The Coronavirus outbreak has been deemed unprecedented, but how unprecedented is it?
It’s hard to ignore the parallel between Covid-19 and the times in which the Jewish calendar finds itself now.
The 49 days between Passover and Shavuot is the period that was set aside to commemorate the 24,000 students of Rabbi Akiva, who died owing to a deadly plague.
The Talmud is clear in attributing the cause of the outbreak to the sin of lack of mutual respect between Rabbi Akiva’s students.
The disease, Ascora, affected the lungs until they inevitably died from difficulty breathing, resulting in a daily death toll of 300 to 400.
Consequently, for two millennia, the Jewish people have observed a mourning period, refraining from celebrating weddings, listening to music that may lead to dancing and from having haircuts.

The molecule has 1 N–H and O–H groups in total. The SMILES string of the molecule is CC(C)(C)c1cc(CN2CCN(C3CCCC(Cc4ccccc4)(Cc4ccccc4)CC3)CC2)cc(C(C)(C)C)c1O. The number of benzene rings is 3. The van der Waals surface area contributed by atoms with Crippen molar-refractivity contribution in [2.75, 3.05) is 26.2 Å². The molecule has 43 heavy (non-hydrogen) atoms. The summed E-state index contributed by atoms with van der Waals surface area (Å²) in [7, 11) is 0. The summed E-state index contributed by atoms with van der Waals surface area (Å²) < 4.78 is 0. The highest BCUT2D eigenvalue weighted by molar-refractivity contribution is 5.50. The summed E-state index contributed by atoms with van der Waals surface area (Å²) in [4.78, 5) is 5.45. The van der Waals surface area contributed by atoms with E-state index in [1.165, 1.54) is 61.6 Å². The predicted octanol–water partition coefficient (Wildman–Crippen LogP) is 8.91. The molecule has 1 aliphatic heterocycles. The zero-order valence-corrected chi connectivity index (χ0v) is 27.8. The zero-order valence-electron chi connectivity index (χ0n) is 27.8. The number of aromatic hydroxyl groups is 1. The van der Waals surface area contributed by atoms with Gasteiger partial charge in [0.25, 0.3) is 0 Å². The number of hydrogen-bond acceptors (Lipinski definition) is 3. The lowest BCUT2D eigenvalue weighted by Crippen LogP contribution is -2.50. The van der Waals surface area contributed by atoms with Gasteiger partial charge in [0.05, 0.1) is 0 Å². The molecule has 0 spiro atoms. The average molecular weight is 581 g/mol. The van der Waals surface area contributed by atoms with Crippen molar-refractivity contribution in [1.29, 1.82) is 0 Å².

While prophecy has long been abandoned in the Jewish religion and speculation insensitive, the inevitable parallels between the situation in which we each find ourselves and our shared history are hard to ignore. However, let us remember that the story, although tragic, has an optimistic ending, with Rabbi Akiva and his remaining students emblazoned with their mantra, “You shall love your neighbour as yourself” (Leviticus 19:18), rebuilding the Jewish people and introducing the doctrines of Jewish works, like Zohar and much of the Talmud.
It also gave the Jewish people a unique day, Lag Be’Omer, to celebrate both the culmination of the epidemic and the birth of a new society.
Let us utilise the period of mourning, confinement and lack of open rejoicing to strengthen each other, build mutual respect within all areas of humanity and let us see the end of the pandemic speedily.
- Rabbi Shauly Strom is director of northern campuses at Aish UK